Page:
I denne måneds journal club skal vi fokusere på genoplivning på fødestuen og vi vil gerne præsentere jer for både et review samt et klinisk studie, udført af vores kollegaer tværs over sundt.
I begge papers behandles emnet: neonatal resuscitation with an intact cord
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Anup C Katheria
Premature and full-term infants are at high risk of morbidities such as intraventricular hemorrhage or hypoxic-ischemic encephalopathy. The sickest infants at birth are the most likely to die and or develop intraventricular hemorrhage. Delayed cord clamping has been shown to reduce these morbidities, but is currently not provided to those infants that need immediate resuscitation. This review will discuss recently published and ongoing or planned clinical trials involving neonatal resuscitation while the newborn is still attached to the umbilical cord. We will discuss the implications on neonatal management and delivery room care should this method become standard practice. We will review previous and ongoing trials that provided respiratory support compared to no support. Lastly, we will discuss the implications of implementing routine resuscitation support outside of a research setting.
Og læs deusden det kliniske studie
Intact cord resuscitation versus early cord clamping in the treatment of depressed newborn infants during the first 10 minutes of birth (Nepcord III) – a randomized clinical trial
Andersson et al
Maternal Health, Neonatology and Perinatology, 2019
Experiments have shown improved cardiovascular stability in lambs if umbilical cord clamping is postponed until positive pressure ventilation is started. Studies on intact cord resuscitation on human term infants are sparse. The purpose of this study was to evaluate differences in clinical outcomes in non-breathing infants between groups, one where resuscitation is initiated with an intact umbilical cord (intervention group) and one group where cord clamping occurred prior to resuscitation (control group).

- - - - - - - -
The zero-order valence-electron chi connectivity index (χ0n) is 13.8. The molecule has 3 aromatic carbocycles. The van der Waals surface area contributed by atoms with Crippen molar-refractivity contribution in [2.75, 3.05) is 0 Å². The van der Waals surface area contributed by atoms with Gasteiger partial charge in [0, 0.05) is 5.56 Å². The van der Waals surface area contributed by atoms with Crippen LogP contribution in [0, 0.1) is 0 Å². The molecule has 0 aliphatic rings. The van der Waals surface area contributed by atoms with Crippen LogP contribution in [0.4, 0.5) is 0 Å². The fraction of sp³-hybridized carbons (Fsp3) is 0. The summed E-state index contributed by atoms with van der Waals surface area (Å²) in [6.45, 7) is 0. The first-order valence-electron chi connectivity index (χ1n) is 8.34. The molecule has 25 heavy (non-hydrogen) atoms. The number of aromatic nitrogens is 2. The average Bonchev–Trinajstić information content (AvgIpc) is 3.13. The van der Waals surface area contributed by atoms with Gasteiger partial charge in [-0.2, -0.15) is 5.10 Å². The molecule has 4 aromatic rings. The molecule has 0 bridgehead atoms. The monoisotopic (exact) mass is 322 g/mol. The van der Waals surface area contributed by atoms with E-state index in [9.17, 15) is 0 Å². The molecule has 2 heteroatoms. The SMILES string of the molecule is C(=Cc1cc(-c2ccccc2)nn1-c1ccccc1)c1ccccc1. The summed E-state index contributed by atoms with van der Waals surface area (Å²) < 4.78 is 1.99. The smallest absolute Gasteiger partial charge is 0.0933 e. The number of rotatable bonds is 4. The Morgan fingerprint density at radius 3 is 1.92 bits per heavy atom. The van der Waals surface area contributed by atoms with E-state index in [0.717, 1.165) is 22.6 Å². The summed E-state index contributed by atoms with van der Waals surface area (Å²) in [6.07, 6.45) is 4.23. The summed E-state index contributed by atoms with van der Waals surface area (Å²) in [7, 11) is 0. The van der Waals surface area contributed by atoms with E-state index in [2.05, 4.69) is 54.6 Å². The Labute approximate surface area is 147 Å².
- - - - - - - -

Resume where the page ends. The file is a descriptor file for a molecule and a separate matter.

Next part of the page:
Randomized controlled trial, inclusion period April to August 2016 performed at a tertiary hospital in Kathmandu, Nepal. Late preterm and term infants born vaginally, non-breathing and in need of resuscitation according to the ‘Helping Babies Breathe’ algorithm were randomized to intact cord resuscitation or early cord clamping before resuscitation. Main outcome measures were saturation by pulse oximetry (SpO2), heart rate and Apgar at 1, 5 and 10 minutes after birth.
At 10 minutes after birth, SpO2 (SD) was significantly higher in the intact cord group compared to the early cord clamping group, 90.4 (8.1) vs 85.4 (2.7) %, P < .001). In the intact cord group, 57 (44%) had SpO2 < 90% after 10 minutes, compared to 93 (100%) in the early cord clamping group, P < 0.001. SpO2 was also significantly higher in the intervention (intact cord) group at one and five minutes after birth. Heart rate was lower in the intervention (intact cord) group at one and five minutes and slightly higher at ten minutes, all significant findings. Apgar score was significantly higher at one, five and ten minutes. At 5 minutes, 23 (17%) had Apgar score < 7 in the intervention (intact cord) group compared to 26 (27%) in the early cord clamping group, P < .07. Newborn infants in the intervention (intact cord) group started to breathe and establish regular breathing earlier than in the early cord clamping group.
This study provides new and important information on the effects of resuscitation with an intact umbilical cord. The findings of improved SpO2 and higher Apgar score, and the absence of negative consequences encourages further studies with longer follow-up.